The problem with the show’s framing of its characters and the issues they explore, according to Segarra, is that Insatiable also damages representation for other marginalized groups, including people with disabilities. “Finding out that a ‘faking disability’ subplot appeared in this show infuriated me,” Segarra says. “I am exhausted with this story, particularly as an ambulatory wheelchair user. … People think because I can get up from my wheelchair that I am ‘faking’ needing it and this isn’t isolated. A lot of people do not know that ambulatory wheelchair users exist and it can lead disabled people like myself to be at risk of harassment and violence.”
Segarra refers to a mid-season storyline where Dixie Sinclair (Irene Choi), an adopted Asian teenager who is positioned as a villain, falls off a high platform while trying to fight Patty for a faux pageantry title and crown. She returns to school some days later in a wheelchair and neck brace, only to later reveal that she’s faking her paralysis.
“I mean, the people who are the bullies in this show are villains,” Gussis told The Hollywood Reporter. “Like, there's no part of me that has made anybody a hero whose [behavior is bad]. Dixie Sinclair, who's the worst of the fat shamers in the show, is a horrible person who has been raised by a horrible person. She gets her comeuppance. I think that in terms of punishing the people in the show who are the worst, they get their comeuppance. There's no part of me that's condoning that behavior.”
This “comeuppance,” as Gussis put it, comes to a head during the scene when Dixie reveals she’s faking her injury. Later, she and her mother fall so far from their status at the start of the show that they are living out of their car. The risk of violence toward ambulatory wheelchair users is aggravated, Segarra says, because of plot lines like this one. “[These] ‘faking disability’ narratives are far more common than the authentic representation of ambulatory wheelchair users,” she says. “There are so many disabilities that require the use of wheelchairs but they are practically never represented.”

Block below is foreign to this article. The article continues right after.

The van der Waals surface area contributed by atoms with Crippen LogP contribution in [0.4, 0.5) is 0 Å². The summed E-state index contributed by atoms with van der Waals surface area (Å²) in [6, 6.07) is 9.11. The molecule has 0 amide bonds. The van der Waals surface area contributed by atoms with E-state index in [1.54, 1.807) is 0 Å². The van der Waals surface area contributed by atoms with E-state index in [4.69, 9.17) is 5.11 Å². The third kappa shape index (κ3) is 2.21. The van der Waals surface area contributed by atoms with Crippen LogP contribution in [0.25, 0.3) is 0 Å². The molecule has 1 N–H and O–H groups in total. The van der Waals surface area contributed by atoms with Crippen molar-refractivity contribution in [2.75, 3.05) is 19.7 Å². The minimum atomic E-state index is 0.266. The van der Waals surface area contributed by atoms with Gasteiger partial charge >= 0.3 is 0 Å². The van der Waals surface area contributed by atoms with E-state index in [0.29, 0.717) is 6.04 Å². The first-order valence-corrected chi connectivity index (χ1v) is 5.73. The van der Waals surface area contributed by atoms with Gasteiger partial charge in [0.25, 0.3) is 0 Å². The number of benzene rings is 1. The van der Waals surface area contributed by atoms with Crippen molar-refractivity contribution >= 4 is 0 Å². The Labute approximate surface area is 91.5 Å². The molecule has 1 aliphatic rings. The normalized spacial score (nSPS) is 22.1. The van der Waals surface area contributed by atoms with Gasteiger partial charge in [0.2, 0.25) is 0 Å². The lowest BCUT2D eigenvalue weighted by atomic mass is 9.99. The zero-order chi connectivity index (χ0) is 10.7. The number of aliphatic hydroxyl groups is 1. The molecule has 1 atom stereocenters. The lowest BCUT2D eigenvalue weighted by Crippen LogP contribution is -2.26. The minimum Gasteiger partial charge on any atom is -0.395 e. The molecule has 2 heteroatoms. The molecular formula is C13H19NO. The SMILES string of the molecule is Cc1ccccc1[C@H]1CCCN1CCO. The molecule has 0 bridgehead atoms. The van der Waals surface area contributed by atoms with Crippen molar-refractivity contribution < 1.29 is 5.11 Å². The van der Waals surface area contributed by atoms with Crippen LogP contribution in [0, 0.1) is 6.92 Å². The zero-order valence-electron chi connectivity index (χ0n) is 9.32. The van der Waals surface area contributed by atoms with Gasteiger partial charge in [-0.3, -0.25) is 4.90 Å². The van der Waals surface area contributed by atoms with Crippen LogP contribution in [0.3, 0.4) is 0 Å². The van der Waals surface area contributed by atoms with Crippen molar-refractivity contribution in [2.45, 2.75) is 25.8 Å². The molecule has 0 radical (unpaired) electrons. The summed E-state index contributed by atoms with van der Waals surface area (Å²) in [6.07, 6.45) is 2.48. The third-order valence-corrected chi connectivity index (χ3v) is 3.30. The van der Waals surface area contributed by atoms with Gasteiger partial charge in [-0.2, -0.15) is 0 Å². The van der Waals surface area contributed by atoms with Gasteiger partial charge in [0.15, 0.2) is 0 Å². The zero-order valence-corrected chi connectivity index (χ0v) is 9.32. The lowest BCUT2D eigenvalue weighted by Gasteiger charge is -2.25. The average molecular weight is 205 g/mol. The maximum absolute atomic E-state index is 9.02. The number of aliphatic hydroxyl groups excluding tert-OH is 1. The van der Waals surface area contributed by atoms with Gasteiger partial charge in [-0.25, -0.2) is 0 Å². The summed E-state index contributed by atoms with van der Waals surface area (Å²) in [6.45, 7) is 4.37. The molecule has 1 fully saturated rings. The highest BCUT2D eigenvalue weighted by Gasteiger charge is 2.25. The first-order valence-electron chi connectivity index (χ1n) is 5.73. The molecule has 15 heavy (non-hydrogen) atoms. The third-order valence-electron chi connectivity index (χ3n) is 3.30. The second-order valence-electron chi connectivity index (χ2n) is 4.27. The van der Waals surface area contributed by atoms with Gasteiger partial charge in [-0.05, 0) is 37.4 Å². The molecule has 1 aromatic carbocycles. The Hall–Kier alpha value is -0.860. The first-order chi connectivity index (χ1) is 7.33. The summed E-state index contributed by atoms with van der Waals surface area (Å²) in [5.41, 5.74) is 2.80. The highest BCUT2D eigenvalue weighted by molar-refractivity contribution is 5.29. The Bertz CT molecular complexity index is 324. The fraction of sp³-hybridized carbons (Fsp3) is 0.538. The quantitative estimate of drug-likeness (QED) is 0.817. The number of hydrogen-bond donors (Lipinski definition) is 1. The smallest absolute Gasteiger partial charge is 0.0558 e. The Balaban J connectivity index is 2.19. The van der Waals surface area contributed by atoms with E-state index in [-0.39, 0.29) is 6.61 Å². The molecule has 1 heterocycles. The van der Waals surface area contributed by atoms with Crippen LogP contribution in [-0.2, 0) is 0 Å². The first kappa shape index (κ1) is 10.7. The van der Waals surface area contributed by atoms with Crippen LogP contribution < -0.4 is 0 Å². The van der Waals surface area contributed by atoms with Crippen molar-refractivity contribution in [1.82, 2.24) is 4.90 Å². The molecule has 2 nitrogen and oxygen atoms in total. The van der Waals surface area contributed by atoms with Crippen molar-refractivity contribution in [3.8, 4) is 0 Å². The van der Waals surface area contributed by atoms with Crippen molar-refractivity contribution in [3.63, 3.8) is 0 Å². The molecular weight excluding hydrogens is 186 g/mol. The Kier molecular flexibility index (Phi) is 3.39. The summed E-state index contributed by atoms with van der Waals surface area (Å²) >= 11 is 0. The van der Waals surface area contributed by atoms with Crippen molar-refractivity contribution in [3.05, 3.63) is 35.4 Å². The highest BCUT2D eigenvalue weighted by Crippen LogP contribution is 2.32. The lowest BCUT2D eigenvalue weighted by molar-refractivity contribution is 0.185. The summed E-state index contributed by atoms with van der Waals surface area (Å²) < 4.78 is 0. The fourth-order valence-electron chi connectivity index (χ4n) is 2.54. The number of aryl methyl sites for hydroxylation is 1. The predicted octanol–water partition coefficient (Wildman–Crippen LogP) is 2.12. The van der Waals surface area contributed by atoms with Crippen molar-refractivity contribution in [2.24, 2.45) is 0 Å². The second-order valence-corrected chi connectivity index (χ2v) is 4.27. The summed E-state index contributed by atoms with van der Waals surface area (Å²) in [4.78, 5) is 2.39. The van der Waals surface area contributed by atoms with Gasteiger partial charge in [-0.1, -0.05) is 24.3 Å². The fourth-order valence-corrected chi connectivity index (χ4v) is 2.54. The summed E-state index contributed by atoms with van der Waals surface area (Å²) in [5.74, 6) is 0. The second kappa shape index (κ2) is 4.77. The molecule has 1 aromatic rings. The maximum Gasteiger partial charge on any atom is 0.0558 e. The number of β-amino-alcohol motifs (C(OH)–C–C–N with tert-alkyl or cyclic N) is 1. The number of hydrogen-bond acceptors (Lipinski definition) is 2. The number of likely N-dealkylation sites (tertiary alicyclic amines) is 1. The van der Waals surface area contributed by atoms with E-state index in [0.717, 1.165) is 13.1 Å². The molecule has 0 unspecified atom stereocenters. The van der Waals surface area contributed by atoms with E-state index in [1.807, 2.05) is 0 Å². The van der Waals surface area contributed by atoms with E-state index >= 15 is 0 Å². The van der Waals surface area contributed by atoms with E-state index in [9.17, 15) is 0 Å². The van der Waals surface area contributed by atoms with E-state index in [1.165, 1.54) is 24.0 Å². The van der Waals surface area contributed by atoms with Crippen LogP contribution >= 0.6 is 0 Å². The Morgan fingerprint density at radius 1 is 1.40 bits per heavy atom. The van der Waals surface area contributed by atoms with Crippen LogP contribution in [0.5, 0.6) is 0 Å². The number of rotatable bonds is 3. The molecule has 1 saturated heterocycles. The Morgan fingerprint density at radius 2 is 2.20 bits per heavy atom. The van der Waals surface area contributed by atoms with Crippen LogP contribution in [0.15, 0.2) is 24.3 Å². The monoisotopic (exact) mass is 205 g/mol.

"The people who take in these messages and learn from these kinds of media, they become the adults discriminating against us within policy."
Aprileo also notes that Insatiable features several subplots that rely on negative stereotypes of many marginalized groups, not just fat people. “Insatiable upholds stereotypes that LGBTQ people are predatory, people experiencing homelessness are violent and scary, white women save Asian girls by adopting them and erasing their racial identities, etc.,” they say. “Contributing to these attitudes about marginalized people only further upholds systems of oppression. The people who take in these messages and learn from these kinds of media, they become the adults discriminating against us within policy. We as marginalized folks also internalize that sh*t and learn to devalue ourselves based on these identities and our perceived standing in society.”
“This is not just about what people might think or misconceptions… this is also about how [marginalized] people are at risk of violence and discrimination based on these prejudices,” Segarra adds.
Had the Insatiable writers left out the fat-to-thin plot, she says the show could have worked much better. “It could just be a story about a pageant girl from the get-go discovering that she isn’t the best person and has some growing to do,” Segarra says. “Throwing marginalized people under the bus did not have to happen in order for this story to happen.”
Valentin also thinks the show could work in a different format. “I wish Patty stayed fat. I wish Patty was taught how to love herself,” she says. She adds that a character who appears in the back half of the season, Dee (a fat, black lesbian who becomes a love interest for Patty’s best friend Nonnie), “is redeemable, but she feels out of place throughout the course of the show. It's obvious that she's supposed to be the ‘saving grace,’ a fat girl who doesn't care about your opinion of her and her body and [who] does pageants. Why couldn't we just have a show about Dee?”